Something softens in the Doctor’s face and Yaz aches. It’s like the Doctor, for all the good she does, doesn’t realise how deeply she is loved in return. She offers Yaz her arm, and then, on reflection, takes her screwdriver out of her pocket and offers that too. “You can take my pulse, if you want. Same place as yours, remember it’s a double beat. That’s normal. And take this. If anything does go wrong, this’ll take you back to the TARDIS, put it in the charging slot on the console and it’ll take you home.”

Yaz settles her fingers on the Doctor’s wrist, feeling the steady thrum of life beneath deceptively delicate skin. “We won’t need it.”

“No. Of course not. This is going to be absolutely fine. Take it anyway.”

Yaz does so.

The Doctor gives her a slightly nervous smile and slaps her hand down flat in the centre of the carving. The whole thing lights up, a glow so bright it’s almost painful, Yaz slams her eyes shut and clamps down tighter on the Doctor’s arm. She’s bathed in the light being burned by it, incinerated by it. It’s looking at her she knows with soul deep certainty, judging her.

The light keeps shining, blazing, if possible, ever more brightly, but Yaz feels the sudden sensation of something between her and it, something a cool blue that shelters her from the glare and she knows, without a shadow of a doubt, that it is the Doctor’s mind. She still can’t open her eyes, the blinding light still literally present, but she can breathe again, feels less oppressed by a weight that had felt unnatural and searing. Her fingers tick back to the pulse points the Doctor had guided her to. They’ve picked up slightly, but not, she thinks, dangerously.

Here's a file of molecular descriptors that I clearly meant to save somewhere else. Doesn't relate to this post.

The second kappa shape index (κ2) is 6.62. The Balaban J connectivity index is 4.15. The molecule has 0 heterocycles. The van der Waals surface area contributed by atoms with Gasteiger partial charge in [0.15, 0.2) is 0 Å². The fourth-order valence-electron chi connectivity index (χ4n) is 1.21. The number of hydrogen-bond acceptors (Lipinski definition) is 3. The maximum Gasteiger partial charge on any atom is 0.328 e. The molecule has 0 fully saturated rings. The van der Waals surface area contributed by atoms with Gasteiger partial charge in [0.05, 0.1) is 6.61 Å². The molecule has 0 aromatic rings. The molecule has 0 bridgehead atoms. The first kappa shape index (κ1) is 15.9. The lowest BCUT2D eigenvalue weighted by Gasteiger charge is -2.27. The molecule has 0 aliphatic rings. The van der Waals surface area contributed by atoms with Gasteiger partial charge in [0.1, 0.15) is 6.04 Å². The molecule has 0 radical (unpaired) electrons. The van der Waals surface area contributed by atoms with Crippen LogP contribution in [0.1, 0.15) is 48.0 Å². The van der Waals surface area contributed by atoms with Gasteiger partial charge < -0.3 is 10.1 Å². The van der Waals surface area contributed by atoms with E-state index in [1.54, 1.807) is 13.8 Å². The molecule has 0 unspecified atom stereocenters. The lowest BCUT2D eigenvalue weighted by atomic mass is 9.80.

She cracks her eyes open for a second, the Doctor is face down and lax and the flaming light seems somehow to be bending over her. It’s enough to pick Yaz’s heart rate up, but before she can wonder if something has gone terribly wrong, the light starts to writhe and move, it changes colour and, as it recedes in brightness a little and Yaz can open her eyes more fully, she picks out not just colours but figures, and realises it is projecting an image.

She leans a little closer. A cell, she thinks at first, not too different from ones on Earth, ones that she has spent any amount of hours doing training in and on. There’s a woman, sitting on the edge of the bed along one wall. A Time Lord, Yaz can tell that just from her outlandish dress sense. Like someone who’d tried to make a gothic Mary Poppins costume.

For a second, she thinks it’s the Doctor. Not this Doctor, obviously, her face is different, but why would the Matrix be showing some random Time Lord?

Then another figure comes into view at the cell door, a smaller man in an equally ridiculous outfit with a haircut that Yaz associates with old pictures of John Lenon. He’s wearing the same kind of cloak the Master had dressed his cybermasters in, goldy-orange and shimmering.

Yaz leans closer as words begin to come from the image.